Vitamin B-12 is very important for a person’s health. A person’s physical and mental health might be harmed by a deficiency of vitamin B-12 in their diet.
Because vitamin B-12 is mostly found in meat, eggs, and dairy products, vegetarians and vegans must take extra care to receive enough of it. As a result, a vegan or vegetarian is more prone to develop a vitamin B-12 deficit.
In this post, we look at how much vitamin B-12 is needed and provide vegetarian and vegan sources.
There are several possibilities for vegetarians who want to enhance their vitamin B12 intake. The following are some solid B-12 options:
- nutritional yeast
- low-fat milk
- fortified cereals
- fortified plant-based milk
While seaweed, algae, and some mushrooms all contain trace levels of vitamin B-12, further research is needed to determine the amounts and bioavailability.
A vegetarian should eat enough of the meals listed below on a regular basis. It’s critical to know how much vitamin B-12 each of these foods contains:
- 8 ounces (oz) of yogurt contains about 1.1 mcg of vitamin B-12
- 1 cup of low-fat milk can provide 1.2 mcg of vitamin B-12
- 1 oz of Swiss cheese can contain 0.95 mcg of vitamin B-12
- 1 large egg contains 0.6 mcg of vitamin B-12
Because to their high bioavailability, fortified grains are a smart choice. This means that the vitamin B-12 does not need to be broken down before being absorbed by the body.
Nutritional yeast is popular among vegetarians and vegans alike since it is simple to use and has a rich, cheesy, nutty flavour. Nutritional yeast can be sprinkled on food and snacks or incorporated to cooked dishes.
A person can use nutritional yeast in the following ways:
- prinkle it on popcorn
- mix it into cheese sauces
- mix it into mashed potatoes
- sprinkle over scrambled eggs or tofu
- stir into a creamy soup
- add to pasta dishes
- put it on salads
Foods for vegans
Vegans may rely on vitamin B-12 fortified foods, such as specific breakfast cereals and nutritional yeast, because they forgo all animal-derived goods. Because plant foods do not manufacture vitamin B-12, vegans must seek out additional sources of the vitamin in order to maintain their health.
The following foods can be fortified with vitamin B-12:
- fortified non-dairy milk
- meat substitutes
- breakfast cereals
- nutritional yeast
- vegan spreads
It’s critical to examine the labels on all of these foods because some may not be vitamin B-12 fortified. Supplemental B-12 in the form of capsules or injections may be required for patients who are already B-12 deficient.
Health Benefits of Vitamin B-12
It is critical for a person’s health to get adequate vitamin B-12 in their diet. The vitamin’s health benefits include:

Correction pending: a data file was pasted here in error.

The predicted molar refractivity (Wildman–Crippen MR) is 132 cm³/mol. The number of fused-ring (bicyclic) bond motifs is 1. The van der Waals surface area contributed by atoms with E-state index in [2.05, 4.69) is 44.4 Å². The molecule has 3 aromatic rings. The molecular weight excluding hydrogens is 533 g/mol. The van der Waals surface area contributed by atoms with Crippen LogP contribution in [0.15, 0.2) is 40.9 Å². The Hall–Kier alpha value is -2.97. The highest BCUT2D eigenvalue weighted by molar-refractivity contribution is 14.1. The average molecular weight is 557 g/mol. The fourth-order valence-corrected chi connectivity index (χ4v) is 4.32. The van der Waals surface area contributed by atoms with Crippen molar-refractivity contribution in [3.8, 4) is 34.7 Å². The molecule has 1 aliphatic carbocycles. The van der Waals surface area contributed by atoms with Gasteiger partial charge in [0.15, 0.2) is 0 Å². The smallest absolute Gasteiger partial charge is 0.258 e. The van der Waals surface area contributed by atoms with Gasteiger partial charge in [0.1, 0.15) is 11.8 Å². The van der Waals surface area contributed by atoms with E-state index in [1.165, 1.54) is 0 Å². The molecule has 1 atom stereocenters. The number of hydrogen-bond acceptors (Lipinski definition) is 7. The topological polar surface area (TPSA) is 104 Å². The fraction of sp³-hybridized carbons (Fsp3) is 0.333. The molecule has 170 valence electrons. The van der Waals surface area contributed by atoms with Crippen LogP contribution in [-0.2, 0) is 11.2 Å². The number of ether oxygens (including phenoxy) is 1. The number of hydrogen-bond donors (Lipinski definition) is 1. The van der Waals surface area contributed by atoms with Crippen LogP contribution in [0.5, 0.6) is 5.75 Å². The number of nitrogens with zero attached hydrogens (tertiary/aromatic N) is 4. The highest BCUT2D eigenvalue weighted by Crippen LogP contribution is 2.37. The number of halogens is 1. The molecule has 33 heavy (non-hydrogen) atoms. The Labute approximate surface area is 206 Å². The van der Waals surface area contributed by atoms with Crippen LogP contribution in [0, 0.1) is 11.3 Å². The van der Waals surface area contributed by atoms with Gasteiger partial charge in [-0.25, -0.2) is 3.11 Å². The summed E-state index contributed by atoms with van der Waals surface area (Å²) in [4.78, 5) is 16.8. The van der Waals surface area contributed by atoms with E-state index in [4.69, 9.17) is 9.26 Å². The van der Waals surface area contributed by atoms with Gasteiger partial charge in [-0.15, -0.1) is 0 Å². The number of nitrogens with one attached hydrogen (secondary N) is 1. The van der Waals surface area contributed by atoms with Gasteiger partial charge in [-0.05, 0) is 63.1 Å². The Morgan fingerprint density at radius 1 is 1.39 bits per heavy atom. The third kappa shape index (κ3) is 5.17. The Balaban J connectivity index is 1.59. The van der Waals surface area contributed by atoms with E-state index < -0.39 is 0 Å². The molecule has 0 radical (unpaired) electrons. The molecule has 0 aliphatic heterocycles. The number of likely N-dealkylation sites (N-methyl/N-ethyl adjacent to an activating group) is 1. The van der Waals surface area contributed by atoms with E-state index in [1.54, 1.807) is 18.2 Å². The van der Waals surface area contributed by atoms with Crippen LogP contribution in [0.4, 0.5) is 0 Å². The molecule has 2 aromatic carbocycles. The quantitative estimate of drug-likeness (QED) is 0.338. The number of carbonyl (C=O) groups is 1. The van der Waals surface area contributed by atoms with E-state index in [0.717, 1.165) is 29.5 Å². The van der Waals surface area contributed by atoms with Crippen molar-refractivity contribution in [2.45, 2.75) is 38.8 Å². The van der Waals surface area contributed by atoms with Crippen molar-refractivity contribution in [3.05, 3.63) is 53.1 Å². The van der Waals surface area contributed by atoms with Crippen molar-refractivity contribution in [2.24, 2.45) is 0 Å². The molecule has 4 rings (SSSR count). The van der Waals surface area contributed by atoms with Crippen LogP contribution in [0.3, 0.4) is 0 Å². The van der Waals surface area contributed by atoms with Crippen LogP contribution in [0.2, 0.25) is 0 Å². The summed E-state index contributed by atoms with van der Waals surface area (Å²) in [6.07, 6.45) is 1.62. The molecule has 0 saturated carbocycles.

- the formation and division of red blood cells
- protecting the nervous system
- synthesizing a person’s DNA
- providing the body with energy
B-12’s recommended daily amount (RDA) is determined by a person’s age:
- Adults and teenagers: 2.4 micrograms (mcg) per day
- Children between 9 and 13 years old: 1.8 mcg per day
- Children between 4 and 8 years old: 1.2 mcg per day
- Toddlers between 1 and 3 years old: 0.9 mcg per day
Infants aged 7 to 12 months require 0.5 mcg of B-12 per day, whereas newborns aged less than 6 months require only 0.4 mcg.
Pregnant women require 2.6 mcg per day, whereas breast-feeding mothers require 2.8 mcg.
Symptoms of B-12 deficiency
A vitamin B-12 shortage can be extremely harmful to one’s health. Anemia, some neurological abnormalities, and stunted growth and healing are all symptoms of vitamin B-12 insufficiency.
The following are some of the most common symptoms of a vitamin B-12 deficiency:
- mood swings
- a decline in memory, judgment, and understanding
- pale skin
- loss of appetite
- tinnitus (ringing, buzzing, or hissing sounds in the ears)
- nerve damage
- weakness and fatigue
- tingling in the hands and feet
- blurred vision
- difficulty walking
- problems with the digestive system
- a sore tongue or mouth ulcers
- feeling faint or dizzy
If you are experiencing these symptoms, you should see your doctor right away. The doctor will enquire about their symptoms and do tests to see if a vitamin B-12 deficiency is to blame.
Vegetarians and vegans should take precautions to ensure that they get enough vitamin B-12 in their diet. Health professionals can advise patients on where to locate vitamin B-12 sources and how much to take.
Without adequate vitamin B-12 levels, a person may have major adverse effects such as nerve damage and depression.
Vegans and vegetarians should be aware of alternative sources of vitamin B-12, such as fortified goods, because no plant-derived foods contain it.